Aviation Inspector Training
Every minute, every hour, every day, there are men and women working to ensure the safety and efficiency of our national airspace system.
This elite group of 14, 000 FAA air traffic control specialists provide a vital public service to guide pilots, their planes and 2.2 million daily passengers from taxi to takeoff, through the air and back safely on the ground.
Because of the serious nature of this work and zero margin for error, the training regimen and proficiencies needed to become an air traffic control specialist, are demanding. Initial selection does not guarantee placement into federal civilian service. Entry-level applicants must complete required training courses at the FAA Academy in Oklahoma City and gain on-the-job experience before becoming certified professional controllers.
The code of a professional air traffic controller
- Be a United States citizen
- Be under the age of 31
- Pass a medical examination
- Pass a security investigation
- Pass the FAA air traffic pre-employment tests
- Speak English clearly enough to be understood over communications equipment
- Have three years of progressively responsible work experience, or a Bachelor's degree, or a combination of post-secondary education and work experience that totals three years
- Be willing to relocate to an FAA facility based on agency staffing needs
The FAA offers employment opportunities for individuals with previous air traffic control experience, as well as entry-level trainee air traffic control specialists, through separate job vacancy announcements posted for a limited time throughout the year.
Learn more about the general Knowledge, Skills and Abilities (KSAs) of a successful air traffic control specialist.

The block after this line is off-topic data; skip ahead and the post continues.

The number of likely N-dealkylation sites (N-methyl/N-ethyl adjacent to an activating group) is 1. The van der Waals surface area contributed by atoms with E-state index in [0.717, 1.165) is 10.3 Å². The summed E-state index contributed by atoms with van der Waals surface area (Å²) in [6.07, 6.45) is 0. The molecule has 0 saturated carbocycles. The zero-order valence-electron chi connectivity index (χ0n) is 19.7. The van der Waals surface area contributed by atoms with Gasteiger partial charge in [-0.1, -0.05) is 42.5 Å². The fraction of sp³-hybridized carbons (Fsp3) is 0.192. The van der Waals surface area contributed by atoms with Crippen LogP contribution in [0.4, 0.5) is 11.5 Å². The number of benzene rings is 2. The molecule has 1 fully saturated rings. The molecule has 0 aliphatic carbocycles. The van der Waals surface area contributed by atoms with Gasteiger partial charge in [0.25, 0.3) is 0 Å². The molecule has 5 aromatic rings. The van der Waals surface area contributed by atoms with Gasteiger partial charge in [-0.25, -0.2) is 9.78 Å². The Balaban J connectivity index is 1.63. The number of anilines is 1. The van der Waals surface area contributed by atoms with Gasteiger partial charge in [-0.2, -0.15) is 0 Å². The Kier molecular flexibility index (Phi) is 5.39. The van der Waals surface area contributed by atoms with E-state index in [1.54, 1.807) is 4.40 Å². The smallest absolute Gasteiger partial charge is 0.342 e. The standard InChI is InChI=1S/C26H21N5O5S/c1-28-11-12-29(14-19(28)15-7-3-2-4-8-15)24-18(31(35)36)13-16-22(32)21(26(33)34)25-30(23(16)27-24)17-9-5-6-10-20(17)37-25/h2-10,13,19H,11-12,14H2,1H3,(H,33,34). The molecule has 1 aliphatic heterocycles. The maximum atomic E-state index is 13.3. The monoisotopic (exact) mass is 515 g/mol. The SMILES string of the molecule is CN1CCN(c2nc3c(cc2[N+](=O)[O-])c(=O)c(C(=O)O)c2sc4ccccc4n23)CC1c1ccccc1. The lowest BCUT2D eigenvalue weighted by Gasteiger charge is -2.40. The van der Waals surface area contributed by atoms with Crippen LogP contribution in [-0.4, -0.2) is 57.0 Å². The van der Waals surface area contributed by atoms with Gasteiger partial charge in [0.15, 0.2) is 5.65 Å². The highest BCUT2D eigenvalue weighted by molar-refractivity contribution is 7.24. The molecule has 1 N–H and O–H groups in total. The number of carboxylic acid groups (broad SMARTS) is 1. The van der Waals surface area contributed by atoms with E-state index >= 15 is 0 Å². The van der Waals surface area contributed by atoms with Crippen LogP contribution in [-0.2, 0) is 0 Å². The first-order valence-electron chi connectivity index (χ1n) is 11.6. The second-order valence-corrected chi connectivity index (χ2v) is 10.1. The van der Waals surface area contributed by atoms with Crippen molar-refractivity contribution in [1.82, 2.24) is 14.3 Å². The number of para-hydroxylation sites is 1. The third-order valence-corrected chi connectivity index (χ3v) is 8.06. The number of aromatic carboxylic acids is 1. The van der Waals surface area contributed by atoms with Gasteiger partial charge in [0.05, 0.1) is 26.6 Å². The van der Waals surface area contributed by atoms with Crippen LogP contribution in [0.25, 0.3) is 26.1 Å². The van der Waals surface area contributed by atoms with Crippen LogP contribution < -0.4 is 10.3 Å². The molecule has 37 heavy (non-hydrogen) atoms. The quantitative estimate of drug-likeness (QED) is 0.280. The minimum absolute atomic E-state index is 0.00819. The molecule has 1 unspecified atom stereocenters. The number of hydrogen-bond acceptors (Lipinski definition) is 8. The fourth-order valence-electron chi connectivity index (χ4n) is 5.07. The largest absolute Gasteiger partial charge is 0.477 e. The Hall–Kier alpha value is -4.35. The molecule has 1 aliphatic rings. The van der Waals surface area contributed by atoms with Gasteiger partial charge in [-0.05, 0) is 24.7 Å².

Pay, Benefits, Hours
The median annual wage for air traffic control specialists was $127, 805 in 2016. The salaries for entry-level air traffic control specialists increase as they complete each new training phase.
The annual salary for more advanced controllers who have completed on-the-job training varies with the location of the facility, the complexity of the airspace, and other factors.
As a Federal employee, air traffic control specialists receive a benefits package that rivals, if not surpasses, those offered in the private sector, with a variety of insurance, retirement, leave and flexible spending options for employees and their families. Learn more about benefits.
Most air traffic control specialists work full time, and some work additional hours. Larger air traffic control facilities operate continuously, and employees may rotate among day, evening, and night shifts, along with weekends and holidays. Smaller facilities have more standard dawn to dusk operating hours.
Airway Transportation Systems Specialist (Electronics Systems Technician) perform in the capacity of highly specialized electronics technicians. The primary duties of an ATSS are linked to maintaining the safe and efficient operating capacity of the vast and complex network of electronics systems required for the world's largest air traffic control and navigation system.
ATSS personnel install, evaluate, maintain, modify and certify facilities, systems, services and equipment that support the National Airspace System (NAS). They are also responsible for various auxiliary duties that contribute to providing reliable and safe FAA services to the flying public. This involves working with surveillance radar, weather, communications, automation, and navigational aid equipment as well as various environmental support facilities and equipment.
This work also includes periodic maintenance, modification, troubleshooting, repair and replacement of malfunctioning equipment, and certification. ATSSs may be required to maintain entire facilities, subsystems, or individual services or equipment that assist in the safe and expedient movement of air traffic throughout the NAS.